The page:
In an interview with Variety, actor Steven Yeun (who plays protagonist Jacob Yi) points out that “…even though [the film] is in Korean, it’s such a deeply American story and I feel like this adds to the catalogue of Americana … what I think we set out to do was make something very human, and relatable to everybody.”
“Minari,” a film set in the 1980s about a Korean family who moves to rural Arkansas in pursuit of their dad’s dreams of starting a farm. However, while chasing his dreams, Jacob Yi forgets to consider the needs and wants of his family. He is conflicted between building his farm business or prioritizing his family, causing tension throughout the film.
After viewing “Minari,” I can confidently say the Golden Globe nomination it received was definitely deserved, but the only thing foreign was the spoken language. While “Minari” was spoken in a non-English language for most of the film, thus qualifying it for the “foreign-language film” category, the narrative and themes of the film are fundamentally American.
Throughout my high school career, I have read stories examining the American Dream including “The Great Gatsby” and “Of Mice and Men.”
What I’ve learned is that while the specifics of the “American Dream” may vary, the idea that America is the land where you can pursue those dreams prevails. It’s in the name of the dream, after all.
Throughout the movie, Jacob Yi struggles to pursue his own version of the American Dream — starting and running a farm. Director Lee Isaac Chung examines the difficulties of chasing that American Dream through the lens of a Korean immigrant family.
In an argument with his wife Monica (played by Han Ye-ri), Jacob tells her how he’s worked so hard in California chicken sexing (determining the sex of chicks and keeping the female ones to reproduce while killing off the males) so he could pursue his real dream.
Monica, on the other hand, wants to move back to California where she and her husband had secure jobs that could provide for their family. The compromises and sacrifices both Jacob and Monica are making in order for Jacob to pursue his dream is all part of Chung’s version of the American Dream.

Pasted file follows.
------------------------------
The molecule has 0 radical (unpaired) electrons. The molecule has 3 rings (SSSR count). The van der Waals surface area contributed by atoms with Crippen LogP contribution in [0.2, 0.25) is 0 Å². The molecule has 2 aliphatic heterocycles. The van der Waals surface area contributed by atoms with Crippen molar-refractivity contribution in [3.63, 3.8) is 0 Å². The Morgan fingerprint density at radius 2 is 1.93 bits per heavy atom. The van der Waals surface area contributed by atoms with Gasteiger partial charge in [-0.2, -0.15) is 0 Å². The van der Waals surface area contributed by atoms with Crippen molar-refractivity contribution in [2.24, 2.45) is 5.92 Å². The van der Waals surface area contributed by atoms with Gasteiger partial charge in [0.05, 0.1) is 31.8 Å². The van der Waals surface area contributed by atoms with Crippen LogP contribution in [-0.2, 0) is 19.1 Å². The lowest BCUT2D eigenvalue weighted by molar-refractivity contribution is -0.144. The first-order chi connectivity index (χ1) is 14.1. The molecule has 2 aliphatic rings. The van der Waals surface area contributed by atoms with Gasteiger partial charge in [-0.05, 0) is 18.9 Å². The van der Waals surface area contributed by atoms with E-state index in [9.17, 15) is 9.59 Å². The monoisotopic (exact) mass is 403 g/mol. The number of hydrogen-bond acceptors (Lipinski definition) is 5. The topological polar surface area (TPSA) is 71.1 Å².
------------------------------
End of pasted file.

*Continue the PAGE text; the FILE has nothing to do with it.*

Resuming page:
This idea is embedded in the core of “Minari,” and to overlook that and judge it as just a “foreign language film” undervalues the spirit of the film.
The struggles that each respective family member goes through are not foreign concepts; it’s actually quite relatable.
Getting weird looks because you don’t look like every other white person at church (especially in the 80s) is not an unfamiliar experience for Asian Americans. I cringed (but wasn’t surprised) at the “stop me when I say something in your language- ching chong…” conversation between a white girl at church and Anne, the daughter of Jacob.
As a Vietnamese American who knows two cultures and feels like she doesn’t really fit into one completely, I immediately recognized and resonated with those cultural clashes that Anne and David faced as Korean children surrounded by Western culture.
David telling his grandma she isn’t a “real grandma” just because she doesn’t bake cookies is a classic example of two cultures clashing that so many Asian-American children can relate to or have experienced ourselves.
Fundamentally, the story “Minari” tells is American. We as an audience have the opportunity to look beneath the soil and examine the inherent themes of the story and the cultural relevance of the narrative.
The nominee for this year’s Golden Globe for “Best Foreign Language Film” is a tale deeply rooted in the core of the American Dream.